by Jill Tellez
When learning of The Troubles in Northern Ireland, the story is not complete without knowing about Long Kesh, the prison (or internment camp) that was used to house paramilitary prisoners.
Our guest speaker, James Greer, gave us insight to what his experience was like living in a small cell with 85 other men. The men were held in segregation with their paramilitary factions and within no time a hierarchy was established. If you were not a trained combatant when you went in, you most certainly were when you were released. Saturday night a few of us were sitting in the Hotel Pub and began a conversation with a very nice couple sitting next to us. They asked where we were from and what we were doing in Derry. We explained that were we graduate students working on our Masters degree in Organizational Leadership and were in Derry to learn about the Peacebuilding process.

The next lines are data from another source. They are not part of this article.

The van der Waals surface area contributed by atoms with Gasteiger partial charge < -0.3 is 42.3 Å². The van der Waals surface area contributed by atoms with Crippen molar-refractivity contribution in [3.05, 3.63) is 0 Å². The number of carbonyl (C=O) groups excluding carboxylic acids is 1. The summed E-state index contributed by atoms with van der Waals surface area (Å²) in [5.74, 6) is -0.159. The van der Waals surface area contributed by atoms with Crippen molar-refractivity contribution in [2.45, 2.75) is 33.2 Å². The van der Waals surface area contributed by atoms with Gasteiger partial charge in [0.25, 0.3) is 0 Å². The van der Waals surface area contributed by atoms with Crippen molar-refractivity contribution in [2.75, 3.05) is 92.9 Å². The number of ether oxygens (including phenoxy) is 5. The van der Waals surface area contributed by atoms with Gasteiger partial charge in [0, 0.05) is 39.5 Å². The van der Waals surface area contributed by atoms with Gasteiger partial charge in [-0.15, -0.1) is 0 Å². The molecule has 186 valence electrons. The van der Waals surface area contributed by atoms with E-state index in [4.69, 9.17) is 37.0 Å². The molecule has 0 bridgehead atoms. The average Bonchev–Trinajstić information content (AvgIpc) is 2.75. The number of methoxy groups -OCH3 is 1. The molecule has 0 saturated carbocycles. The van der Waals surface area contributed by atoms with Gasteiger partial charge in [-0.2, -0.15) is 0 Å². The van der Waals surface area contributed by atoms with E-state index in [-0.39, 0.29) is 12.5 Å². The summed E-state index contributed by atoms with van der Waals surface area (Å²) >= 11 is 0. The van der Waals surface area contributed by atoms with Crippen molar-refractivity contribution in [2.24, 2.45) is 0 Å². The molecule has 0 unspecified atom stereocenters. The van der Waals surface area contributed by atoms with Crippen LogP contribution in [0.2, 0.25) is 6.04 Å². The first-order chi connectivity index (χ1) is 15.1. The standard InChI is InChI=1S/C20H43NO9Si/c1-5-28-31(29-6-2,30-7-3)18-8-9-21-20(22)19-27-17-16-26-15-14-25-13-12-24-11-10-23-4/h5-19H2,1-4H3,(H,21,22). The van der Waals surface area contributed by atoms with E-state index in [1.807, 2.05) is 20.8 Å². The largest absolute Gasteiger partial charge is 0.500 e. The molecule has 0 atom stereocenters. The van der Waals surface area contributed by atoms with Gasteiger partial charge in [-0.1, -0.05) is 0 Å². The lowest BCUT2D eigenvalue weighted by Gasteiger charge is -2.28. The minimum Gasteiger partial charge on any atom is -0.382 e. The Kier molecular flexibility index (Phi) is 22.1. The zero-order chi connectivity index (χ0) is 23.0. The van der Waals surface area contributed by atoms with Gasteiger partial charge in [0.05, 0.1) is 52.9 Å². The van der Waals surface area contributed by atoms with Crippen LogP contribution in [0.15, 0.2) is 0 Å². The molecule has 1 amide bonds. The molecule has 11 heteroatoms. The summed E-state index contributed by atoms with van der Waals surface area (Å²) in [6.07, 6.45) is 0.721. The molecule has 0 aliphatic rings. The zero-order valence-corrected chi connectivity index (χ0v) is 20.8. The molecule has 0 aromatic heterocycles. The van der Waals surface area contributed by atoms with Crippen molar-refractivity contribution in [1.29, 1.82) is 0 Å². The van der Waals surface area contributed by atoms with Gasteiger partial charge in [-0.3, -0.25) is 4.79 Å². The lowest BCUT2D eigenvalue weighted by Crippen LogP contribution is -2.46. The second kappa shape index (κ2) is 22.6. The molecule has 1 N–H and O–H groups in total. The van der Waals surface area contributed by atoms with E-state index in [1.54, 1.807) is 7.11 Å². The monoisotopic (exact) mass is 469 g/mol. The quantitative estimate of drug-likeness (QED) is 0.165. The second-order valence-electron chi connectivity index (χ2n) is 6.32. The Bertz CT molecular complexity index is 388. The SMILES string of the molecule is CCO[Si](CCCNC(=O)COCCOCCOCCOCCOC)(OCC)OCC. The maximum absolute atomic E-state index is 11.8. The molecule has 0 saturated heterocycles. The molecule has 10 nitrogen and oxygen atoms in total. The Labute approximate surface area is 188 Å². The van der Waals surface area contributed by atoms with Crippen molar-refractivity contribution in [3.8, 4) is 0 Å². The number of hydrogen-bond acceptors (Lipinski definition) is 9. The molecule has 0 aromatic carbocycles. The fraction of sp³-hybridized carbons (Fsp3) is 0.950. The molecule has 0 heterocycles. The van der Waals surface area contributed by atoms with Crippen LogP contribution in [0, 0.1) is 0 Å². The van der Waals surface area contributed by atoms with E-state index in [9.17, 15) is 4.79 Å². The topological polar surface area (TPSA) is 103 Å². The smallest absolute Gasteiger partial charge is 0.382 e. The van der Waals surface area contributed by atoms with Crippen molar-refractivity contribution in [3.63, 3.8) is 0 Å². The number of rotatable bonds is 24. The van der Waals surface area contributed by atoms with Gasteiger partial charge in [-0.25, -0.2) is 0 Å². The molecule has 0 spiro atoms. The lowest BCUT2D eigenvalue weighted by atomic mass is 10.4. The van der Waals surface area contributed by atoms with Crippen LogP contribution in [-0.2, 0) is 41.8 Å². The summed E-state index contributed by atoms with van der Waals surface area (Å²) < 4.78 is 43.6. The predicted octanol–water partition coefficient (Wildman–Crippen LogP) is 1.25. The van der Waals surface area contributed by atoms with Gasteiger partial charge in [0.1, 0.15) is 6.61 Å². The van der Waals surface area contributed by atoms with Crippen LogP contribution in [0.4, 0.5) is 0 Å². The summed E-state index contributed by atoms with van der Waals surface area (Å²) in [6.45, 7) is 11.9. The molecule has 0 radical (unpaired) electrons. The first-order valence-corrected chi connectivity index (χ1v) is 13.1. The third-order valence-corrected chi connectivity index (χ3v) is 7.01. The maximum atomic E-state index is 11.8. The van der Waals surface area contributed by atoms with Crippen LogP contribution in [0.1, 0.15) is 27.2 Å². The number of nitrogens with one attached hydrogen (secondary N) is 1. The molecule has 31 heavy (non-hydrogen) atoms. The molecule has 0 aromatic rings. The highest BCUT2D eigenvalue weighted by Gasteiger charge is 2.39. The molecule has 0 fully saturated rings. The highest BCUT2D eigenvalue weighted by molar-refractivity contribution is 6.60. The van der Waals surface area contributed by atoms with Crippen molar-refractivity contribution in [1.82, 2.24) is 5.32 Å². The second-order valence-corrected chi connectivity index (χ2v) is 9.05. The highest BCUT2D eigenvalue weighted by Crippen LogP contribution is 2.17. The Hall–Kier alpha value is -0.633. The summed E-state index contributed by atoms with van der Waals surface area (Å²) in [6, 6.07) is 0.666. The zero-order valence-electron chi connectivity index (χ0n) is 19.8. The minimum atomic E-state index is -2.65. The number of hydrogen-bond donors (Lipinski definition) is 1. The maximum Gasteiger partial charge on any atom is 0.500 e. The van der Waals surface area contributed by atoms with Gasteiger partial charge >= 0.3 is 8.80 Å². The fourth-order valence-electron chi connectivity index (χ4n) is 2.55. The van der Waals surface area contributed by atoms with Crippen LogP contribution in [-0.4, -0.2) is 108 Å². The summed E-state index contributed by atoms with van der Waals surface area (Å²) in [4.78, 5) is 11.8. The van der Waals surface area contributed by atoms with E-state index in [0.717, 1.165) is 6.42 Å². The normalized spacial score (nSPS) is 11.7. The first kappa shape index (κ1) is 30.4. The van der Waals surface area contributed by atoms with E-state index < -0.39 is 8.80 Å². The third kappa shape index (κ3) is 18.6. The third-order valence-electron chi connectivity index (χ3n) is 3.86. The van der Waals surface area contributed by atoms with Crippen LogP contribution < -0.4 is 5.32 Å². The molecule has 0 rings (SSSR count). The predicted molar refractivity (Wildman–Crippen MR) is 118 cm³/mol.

The gentlemen proudly claimed he was from the Bogside (a Nationalist Republican) and with no hesitation and a laugh, said he earned his Masters degree in Long Kesh. After watching this short film about Long Kesh which includes some powerful lyrics, along with remembering the Hunger Strikes of 1981 where 10 prisoners starved themselves to death, this learning institution is not one we'd want history to repeat itself. The people participating in the peace process have truly crossed the divide - there is much hope for peace for the people of Northern Ireland.